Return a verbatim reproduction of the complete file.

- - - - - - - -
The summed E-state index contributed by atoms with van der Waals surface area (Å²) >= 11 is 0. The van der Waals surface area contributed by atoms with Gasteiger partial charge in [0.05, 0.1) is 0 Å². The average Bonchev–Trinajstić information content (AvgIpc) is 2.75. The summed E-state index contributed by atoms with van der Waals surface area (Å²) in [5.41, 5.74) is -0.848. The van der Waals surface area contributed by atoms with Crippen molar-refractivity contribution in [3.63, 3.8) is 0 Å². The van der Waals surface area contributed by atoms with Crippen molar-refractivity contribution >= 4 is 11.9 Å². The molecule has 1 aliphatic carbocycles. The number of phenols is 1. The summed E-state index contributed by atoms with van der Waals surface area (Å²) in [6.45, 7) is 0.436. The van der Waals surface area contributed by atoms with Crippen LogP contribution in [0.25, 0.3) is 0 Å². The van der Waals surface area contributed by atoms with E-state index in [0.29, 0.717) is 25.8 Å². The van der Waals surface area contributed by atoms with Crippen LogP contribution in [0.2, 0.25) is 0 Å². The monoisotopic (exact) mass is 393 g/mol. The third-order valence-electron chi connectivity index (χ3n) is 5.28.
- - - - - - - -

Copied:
The summed E-state index contributed by atoms with van der Waals surface area (Å²) >= 11 is 0. The van der Waals surface area contributed by atoms with Gasteiger partial charge in [0.05, 0.1) is 0 Å². The average Bonchev–Trinajstić information content (AvgIpc) is 2.75. The summed E-state index contributed by atoms with van der Waals surface area (Å²) in [5.41, 5.74) is -0.848. The van der Waals surface area contributed by atoms with Crippen molar-refractivity contribution in [3.63, 3.8) is 0 Å². The van der Waals surface area contributed by atoms with Crippen molar-refractivity contribution >= 4 is 11.9 Å². The molecule has 1 aliphatic carbocycles. The number of phenols is 1. The summed E-state index contributed by atoms with van der Waals surface area (Å²) in [6.45, 7) is 0.436. The van der Waals surface area contributed by atoms with Crippen LogP contribution in [0.25, 0.3) is 0 Å². The van der Waals surface area contributed by atoms with E-state index in [0.29, 0.717) is 25.8 Å². The van der Waals surface area contributed by atoms with Crippen LogP contribution in [0.2, 0.25) is 0 Å². The monoisotopic (exact) mass is 393 g/mol. The third-order valence-electron chi connectivity index (χ3n) is 5.28.